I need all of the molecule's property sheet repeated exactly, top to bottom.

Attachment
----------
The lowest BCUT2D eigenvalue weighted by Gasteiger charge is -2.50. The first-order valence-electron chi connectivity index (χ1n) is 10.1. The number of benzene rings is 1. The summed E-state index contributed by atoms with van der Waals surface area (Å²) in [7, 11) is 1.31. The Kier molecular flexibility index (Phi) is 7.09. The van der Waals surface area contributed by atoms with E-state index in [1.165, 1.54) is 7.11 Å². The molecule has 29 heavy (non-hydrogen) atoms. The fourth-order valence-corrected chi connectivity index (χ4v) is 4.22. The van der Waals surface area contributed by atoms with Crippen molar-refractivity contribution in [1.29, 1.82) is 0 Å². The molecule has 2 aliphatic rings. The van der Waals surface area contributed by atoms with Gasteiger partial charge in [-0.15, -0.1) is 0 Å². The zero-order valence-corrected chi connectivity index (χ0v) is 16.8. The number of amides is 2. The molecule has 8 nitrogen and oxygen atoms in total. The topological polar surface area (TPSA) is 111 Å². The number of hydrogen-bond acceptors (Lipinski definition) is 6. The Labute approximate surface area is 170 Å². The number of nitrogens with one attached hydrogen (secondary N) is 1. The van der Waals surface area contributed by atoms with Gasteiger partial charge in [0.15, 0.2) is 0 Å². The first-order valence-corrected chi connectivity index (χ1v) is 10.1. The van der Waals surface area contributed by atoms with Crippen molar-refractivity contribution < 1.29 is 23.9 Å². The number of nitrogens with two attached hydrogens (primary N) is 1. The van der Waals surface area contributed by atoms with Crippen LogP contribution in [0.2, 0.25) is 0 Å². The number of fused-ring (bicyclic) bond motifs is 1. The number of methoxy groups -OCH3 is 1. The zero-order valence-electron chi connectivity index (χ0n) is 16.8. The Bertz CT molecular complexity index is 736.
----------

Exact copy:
The lowest BCUT2D eigenvalue weighted by Gasteiger charge is -2.50. The first-order valence-electron chi connectivity index (χ1n) is 10.1. The number of benzene rings is 1. The summed E-state index contributed by atoms with van der Waals surface area (Å²) in [7, 11) is 1.31. The Kier molecular flexibility index (Phi) is 7.09. The van der Waals surface area contributed by atoms with E-state index in [1.165, 1.54) is 7.11 Å². The molecule has 29 heavy (non-hydrogen) atoms. The fourth-order valence-corrected chi connectivity index (χ4v) is 4.22. The van der Waals surface area contributed by atoms with Crippen molar-refractivity contribution in [1.29, 1.82) is 0 Å². The molecule has 2 aliphatic rings. The van der Waals surface area contributed by atoms with Gasteiger partial charge in [-0.15, -0.1) is 0 Å². The zero-order valence-corrected chi connectivity index (χ0v) is 16.8. The number of amides is 2. The molecule has 8 nitrogen and oxygen atoms in total. The topological polar surface area (TPSA) is 111 Å². The number of hydrogen-bond acceptors (Lipinski definition) is 6. The Labute approximate surface area is 170 Å². The number of nitrogens with one attached hydrogen (secondary N) is 1. The van der Waals surface area contributed by atoms with Gasteiger partial charge in [0.15, 0.2) is 0 Å². The first-order valence-corrected chi connectivity index (χ1v) is 10.1. The van der Waals surface area contributed by atoms with Crippen molar-refractivity contribution < 1.29 is 23.9 Å². The number of nitrogens with two attached hydrogens (primary N) is 1. The van der Waals surface area contributed by atoms with Crippen LogP contribution in [0.2, 0.25) is 0 Å². The number of fused-ring (bicyclic) bond motifs is 1. The number of methoxy groups -OCH3 is 1. The zero-order valence-electron chi connectivity index (χ0n) is 16.8. The Bertz CT molecular complexity index is 736.